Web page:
Cash premiums for corn shipped to export terminals near New Orleans this month increased against futures as farmers withheld supply, betting tight supply will revive the rally in prices. Soybean premiums were steady.
The spot-basis bid, or premium, for corn delivered in December was 54 cents to 60 cents a bushel above December futures, compared with 54 cents to 58 cents yesterday, U.S. government data show. Soybean premiums were unchanged at 74 cents to 78 cents a bushel above January futures. The average bid is the highest since reaching a 26-month high on Nov. 11.
“There was a terrific amount of grain sold at harvest this year, so there is little farmer interest in selling until prices rise to higher targets,” said Dave Marshall, a farm marketing adviser for Toay Commodity Futures Group LLC in Nashville, Illinois. “The crops were higher quality than last year, increasing the incentive to hold supplies.”
Corn futures for December delivery jumped 21.75 cents, or 4.1 percent, to close at $5.5175 a bushel on the Chicago Board of Trade, the biggest gain since Oct. 20. Before today, the contract had fallen 12 percent since touching $6.05 on Nov. 9, the highest since August 2008.
Soybean futures for January delivery rose 40 cents, or 3.2 percent, to close at $12.83 a bushel on the CBOT, the biggest gain since Nov. 9. The price reached a 26-month high at $13.485 on Nov. 12.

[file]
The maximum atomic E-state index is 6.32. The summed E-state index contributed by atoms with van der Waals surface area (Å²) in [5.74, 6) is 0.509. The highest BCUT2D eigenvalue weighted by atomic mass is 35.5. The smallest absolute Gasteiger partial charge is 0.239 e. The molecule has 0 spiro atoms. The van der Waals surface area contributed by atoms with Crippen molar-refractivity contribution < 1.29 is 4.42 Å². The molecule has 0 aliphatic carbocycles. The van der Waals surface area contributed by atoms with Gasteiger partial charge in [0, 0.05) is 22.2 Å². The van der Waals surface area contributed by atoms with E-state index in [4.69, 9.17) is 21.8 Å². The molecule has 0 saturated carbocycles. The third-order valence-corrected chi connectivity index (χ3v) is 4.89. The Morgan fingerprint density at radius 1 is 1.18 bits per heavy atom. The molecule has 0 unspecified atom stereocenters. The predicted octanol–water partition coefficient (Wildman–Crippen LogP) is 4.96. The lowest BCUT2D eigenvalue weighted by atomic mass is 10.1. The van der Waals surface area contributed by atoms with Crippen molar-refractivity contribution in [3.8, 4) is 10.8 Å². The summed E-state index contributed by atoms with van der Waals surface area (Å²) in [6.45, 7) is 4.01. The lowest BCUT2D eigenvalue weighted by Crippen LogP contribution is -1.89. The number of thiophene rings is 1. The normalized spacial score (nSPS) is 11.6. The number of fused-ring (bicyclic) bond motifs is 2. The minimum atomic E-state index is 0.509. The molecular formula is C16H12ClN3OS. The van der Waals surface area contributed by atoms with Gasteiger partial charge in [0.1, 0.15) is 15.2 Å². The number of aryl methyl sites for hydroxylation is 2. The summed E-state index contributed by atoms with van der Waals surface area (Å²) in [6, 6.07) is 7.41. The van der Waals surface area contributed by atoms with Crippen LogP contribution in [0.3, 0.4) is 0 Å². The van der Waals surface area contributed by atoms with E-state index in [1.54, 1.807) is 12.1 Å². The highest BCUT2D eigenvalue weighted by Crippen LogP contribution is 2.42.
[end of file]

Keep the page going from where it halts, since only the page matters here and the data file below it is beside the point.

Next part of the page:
Futures rose and export premiums were firm today because of concern that the La Nina weather pattern will reduce production in Brazil and Argentina, the biggest exporters of corn and soybeans after the U.S., Marshall said. Crop yields will be determined from the second half of December through February.
About 50 percent of Argentina’s soybean region is affected by below-normal moisture, according to report from Chicago-based forecaster T-Storm Weather LLC. That’s a higher percentage than at the same time in 2008, when a La Nina event eventually cut soybean output by a third, Marshall said.
“The market can’t ignore the dry weather pattern developing in South America,” Marshall said. “Demand will keep the U.S. export markets firm for the next three months until weather risks subside.”
La Nina is a global weather pattern caused by cooling equatorial waters in the Pacific Ocean.
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